Tundra and Trumpeter Swans are both beautiful white swans native to the shorelines of North America.
Both these Swans are large in size and white in color, so it gets a little tricky to tell them apart.
Tundra Swan and Trumpeter Swan both belong to the family of Anatidae.
The scientific name of Tundra Swan is Cygnus Columbianus, and Trumpeter Swan’s scientific name is Cygnus Buccinator.
Tundra Swan also had two subspecies, Bewick Swan and Whistling Swan.
Trumpeter Swan is the heaviest bird found in North America, and it is also the largest species of Waterfowl. Tundra Swan is the smallest amongst the Holarctic Swans.
Despite looking grossly similar at first glance, both these birds have subtle distinguishing factors.
Today we are going to discuss each of these physical and behavioral differences in detail.
Habitat and Distribution
Tundra Swans and Trumpeter Swan are both native to most parts of the Midwest.
Tundra Swans, as the name suggests, are found in the Arctic regions in the Summer.
In winters, like most migratory birds, they migrate to the marshlands and ponds near the coast.
Trumpeter Swans, on the other hand, migrate very little in winters. Their breeding habitats are small shallow open water bodies like marshes, ponds, and lakes.
Both the birds are seen flying and feeding during spring and fall as they migrate from one place to another.
It is not very difficult to tell apart Tundra Swans from Trumpeter Swan if they are kept side by side. It gets tricky when you have to identify them in isolation.
It is very easy to confuse a larger Trumpeter swan with a much smaller Tundra swan in isolation.
You need to be well aware of the differences in their size, markings, and posture to know whether it is a Trumpeter or a Tundra swan.
So let’s get right into looking at these subtle differences.
As mentioned earlier, Trumpeter swans are larger than Tundra swans.
An average adult Trumpeter swan measures around 138 to 165 cm. Males of Trumpeter swans can sometimes even measure up to 180cm.
The average length of an adult Tundra swan ranges from 115 to 150 cm.
An adult Tundra swan weighs around 3.4 to 9.6 kgs. Males on average weigh 6.4 kgs, while females on average weigh less than that.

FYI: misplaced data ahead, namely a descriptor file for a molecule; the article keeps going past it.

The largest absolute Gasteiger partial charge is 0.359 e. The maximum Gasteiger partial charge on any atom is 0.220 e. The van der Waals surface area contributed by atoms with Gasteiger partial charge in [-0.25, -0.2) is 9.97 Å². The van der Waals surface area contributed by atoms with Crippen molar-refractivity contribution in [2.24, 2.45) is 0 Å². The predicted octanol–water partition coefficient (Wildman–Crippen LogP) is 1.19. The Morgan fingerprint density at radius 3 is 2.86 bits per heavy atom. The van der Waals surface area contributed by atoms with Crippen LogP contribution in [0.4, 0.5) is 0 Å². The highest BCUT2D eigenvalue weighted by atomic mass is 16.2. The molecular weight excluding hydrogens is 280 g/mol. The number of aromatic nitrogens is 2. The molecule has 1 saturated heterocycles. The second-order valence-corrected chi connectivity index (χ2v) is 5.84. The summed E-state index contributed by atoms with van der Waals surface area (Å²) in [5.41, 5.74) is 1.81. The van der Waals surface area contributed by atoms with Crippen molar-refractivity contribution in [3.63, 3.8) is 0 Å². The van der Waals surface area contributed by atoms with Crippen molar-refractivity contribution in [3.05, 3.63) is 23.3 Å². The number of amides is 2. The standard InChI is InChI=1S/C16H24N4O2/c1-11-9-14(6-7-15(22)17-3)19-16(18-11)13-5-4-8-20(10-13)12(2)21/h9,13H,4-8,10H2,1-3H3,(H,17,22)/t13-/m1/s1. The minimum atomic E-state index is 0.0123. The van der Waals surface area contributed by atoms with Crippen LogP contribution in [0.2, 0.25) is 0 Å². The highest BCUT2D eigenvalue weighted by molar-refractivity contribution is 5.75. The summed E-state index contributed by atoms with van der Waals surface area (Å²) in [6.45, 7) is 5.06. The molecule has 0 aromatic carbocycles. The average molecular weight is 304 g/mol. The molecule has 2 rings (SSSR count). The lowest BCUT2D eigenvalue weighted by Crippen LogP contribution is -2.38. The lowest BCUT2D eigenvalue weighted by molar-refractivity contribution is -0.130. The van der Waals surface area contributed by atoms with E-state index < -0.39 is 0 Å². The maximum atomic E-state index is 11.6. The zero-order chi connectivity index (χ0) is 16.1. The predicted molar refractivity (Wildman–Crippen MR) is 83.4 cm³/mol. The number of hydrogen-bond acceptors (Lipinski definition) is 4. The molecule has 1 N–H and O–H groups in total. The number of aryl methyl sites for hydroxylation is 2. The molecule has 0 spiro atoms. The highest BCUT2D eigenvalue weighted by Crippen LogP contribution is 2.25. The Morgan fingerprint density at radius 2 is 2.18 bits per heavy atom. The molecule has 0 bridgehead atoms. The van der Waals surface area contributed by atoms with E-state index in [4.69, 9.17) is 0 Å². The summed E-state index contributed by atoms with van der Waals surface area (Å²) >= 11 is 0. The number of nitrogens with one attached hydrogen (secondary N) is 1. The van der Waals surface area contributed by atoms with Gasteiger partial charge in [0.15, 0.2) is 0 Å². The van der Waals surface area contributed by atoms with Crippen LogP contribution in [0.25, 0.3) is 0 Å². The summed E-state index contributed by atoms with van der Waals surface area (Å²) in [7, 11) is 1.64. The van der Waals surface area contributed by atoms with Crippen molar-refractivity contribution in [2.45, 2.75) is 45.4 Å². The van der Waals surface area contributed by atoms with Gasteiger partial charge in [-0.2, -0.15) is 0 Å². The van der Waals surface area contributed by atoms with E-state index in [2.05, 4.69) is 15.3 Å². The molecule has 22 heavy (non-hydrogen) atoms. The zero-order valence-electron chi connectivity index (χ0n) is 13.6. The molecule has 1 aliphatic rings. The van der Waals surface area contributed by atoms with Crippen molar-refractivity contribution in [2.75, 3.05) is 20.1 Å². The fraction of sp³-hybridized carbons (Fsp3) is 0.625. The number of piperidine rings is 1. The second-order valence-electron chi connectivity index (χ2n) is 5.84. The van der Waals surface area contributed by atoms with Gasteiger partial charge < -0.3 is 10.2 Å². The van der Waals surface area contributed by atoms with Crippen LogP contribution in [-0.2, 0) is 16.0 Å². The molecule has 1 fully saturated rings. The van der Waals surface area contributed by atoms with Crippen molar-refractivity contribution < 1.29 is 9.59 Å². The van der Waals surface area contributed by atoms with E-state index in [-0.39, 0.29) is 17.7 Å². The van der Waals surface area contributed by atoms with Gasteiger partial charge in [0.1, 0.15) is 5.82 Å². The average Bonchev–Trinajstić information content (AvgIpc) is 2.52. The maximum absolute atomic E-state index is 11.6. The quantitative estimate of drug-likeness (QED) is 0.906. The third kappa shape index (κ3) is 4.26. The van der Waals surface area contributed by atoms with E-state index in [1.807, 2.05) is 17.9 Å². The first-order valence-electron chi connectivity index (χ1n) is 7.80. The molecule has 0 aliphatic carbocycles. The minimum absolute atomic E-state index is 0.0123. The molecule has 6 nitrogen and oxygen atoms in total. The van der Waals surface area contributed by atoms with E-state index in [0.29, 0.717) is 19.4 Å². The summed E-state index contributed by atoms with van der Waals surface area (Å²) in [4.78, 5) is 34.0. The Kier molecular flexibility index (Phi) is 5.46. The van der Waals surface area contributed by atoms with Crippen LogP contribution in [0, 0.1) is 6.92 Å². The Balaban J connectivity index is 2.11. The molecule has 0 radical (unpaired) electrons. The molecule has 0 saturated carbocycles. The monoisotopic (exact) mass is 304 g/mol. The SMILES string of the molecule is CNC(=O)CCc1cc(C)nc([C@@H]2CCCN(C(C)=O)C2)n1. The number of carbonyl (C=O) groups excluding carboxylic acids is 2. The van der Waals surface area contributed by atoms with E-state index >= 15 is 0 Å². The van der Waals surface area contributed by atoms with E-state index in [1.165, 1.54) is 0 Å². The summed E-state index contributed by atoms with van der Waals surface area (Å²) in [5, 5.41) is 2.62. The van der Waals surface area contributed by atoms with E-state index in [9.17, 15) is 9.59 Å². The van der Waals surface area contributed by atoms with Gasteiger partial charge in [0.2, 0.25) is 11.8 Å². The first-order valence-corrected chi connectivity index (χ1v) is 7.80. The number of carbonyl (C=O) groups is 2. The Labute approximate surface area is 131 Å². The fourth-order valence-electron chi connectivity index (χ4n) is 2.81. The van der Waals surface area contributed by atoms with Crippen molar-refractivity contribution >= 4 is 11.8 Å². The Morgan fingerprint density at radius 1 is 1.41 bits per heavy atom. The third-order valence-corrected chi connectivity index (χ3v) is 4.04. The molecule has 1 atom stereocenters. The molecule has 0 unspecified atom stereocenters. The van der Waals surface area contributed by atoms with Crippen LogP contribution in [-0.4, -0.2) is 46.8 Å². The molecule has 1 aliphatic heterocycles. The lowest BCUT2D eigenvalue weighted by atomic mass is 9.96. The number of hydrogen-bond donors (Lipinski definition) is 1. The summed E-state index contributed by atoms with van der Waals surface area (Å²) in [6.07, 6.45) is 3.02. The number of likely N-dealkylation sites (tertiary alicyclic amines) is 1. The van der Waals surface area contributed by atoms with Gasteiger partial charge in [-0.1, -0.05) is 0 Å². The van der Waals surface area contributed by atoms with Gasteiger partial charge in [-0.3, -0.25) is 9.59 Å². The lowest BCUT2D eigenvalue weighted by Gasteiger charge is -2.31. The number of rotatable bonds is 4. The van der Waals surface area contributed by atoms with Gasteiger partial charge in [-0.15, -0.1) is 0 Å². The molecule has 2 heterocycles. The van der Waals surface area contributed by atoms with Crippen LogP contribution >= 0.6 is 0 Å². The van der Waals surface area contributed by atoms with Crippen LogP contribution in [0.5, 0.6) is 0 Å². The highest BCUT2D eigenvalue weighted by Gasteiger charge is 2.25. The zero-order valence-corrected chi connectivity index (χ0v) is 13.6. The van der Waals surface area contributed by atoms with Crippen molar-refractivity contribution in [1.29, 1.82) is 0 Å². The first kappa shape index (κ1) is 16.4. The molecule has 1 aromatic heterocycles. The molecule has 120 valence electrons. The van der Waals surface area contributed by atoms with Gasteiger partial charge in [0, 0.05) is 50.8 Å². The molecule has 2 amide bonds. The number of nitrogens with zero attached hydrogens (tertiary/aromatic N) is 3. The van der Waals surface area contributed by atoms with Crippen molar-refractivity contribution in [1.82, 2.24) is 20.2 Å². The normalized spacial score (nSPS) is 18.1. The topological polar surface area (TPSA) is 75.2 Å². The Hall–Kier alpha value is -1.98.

An adult Trumpeter swan being much larger in size weighs more than Tundra swans.
On average, the weight of an adult Trumpeter swan ranges from 7 to 14 kgs.
This difference in size and weight accounts for Trumpeter swans to have slow movements while Tundra swans are comparatively faster and are more agile.
The average wingspan of an adult Tundra swan is around 210 cm, while Trumpeter swans have an average wingspan of 185 to 210 cm.
Despite having similar wingspans but different body weight and sizes, Trumpeter size has a smaller ratio o0f body to wingspan compared to Tundra swans.
However, this difference in ratio does not cause any hindrance in flying for Trumpeter swans. Trumpeter swans are one of the heaviest and largest swans that can fly.
Now that we have discussed the difference in their overall size and weight. Let’s look into the difference in the size, shape, and color of their bills.
Their bills can be the most important distinguishing factor as you view it from various angles.
The length of the bill of trumpeter Swan measures up to 11 cm. Their bill is longer than that of Tundra’s Swan.
The bill of almost 11 cm makes it the largest bill size amongst all waterfowl species. The average bill size of Tundra’s swan is 4.2 cm.
When viewed from a side or profile view, there is not much difference in the shape of their bills.
It is only when you view the swans from top and front that you can appreciate these differences.
The point where the bill is attached to the face appears U in shape in Tundra swans while it is sharper and looks like a V in Trumpeter swans.
The areas between the eyes and the bill are called lore.
This area appears short and narrow in Tundra swans when viewed from the top but wider in Trumpeter swans.
Trumpeter swans also have darker skin around their bills, and this dark skin extends up to their eyes.
It appears as if the Trumpeter’s eyes are connected to the bill while Tundra’s eyes are set apart.
The color of the bills is black in adults of both the Tundra and Trumpeter swans.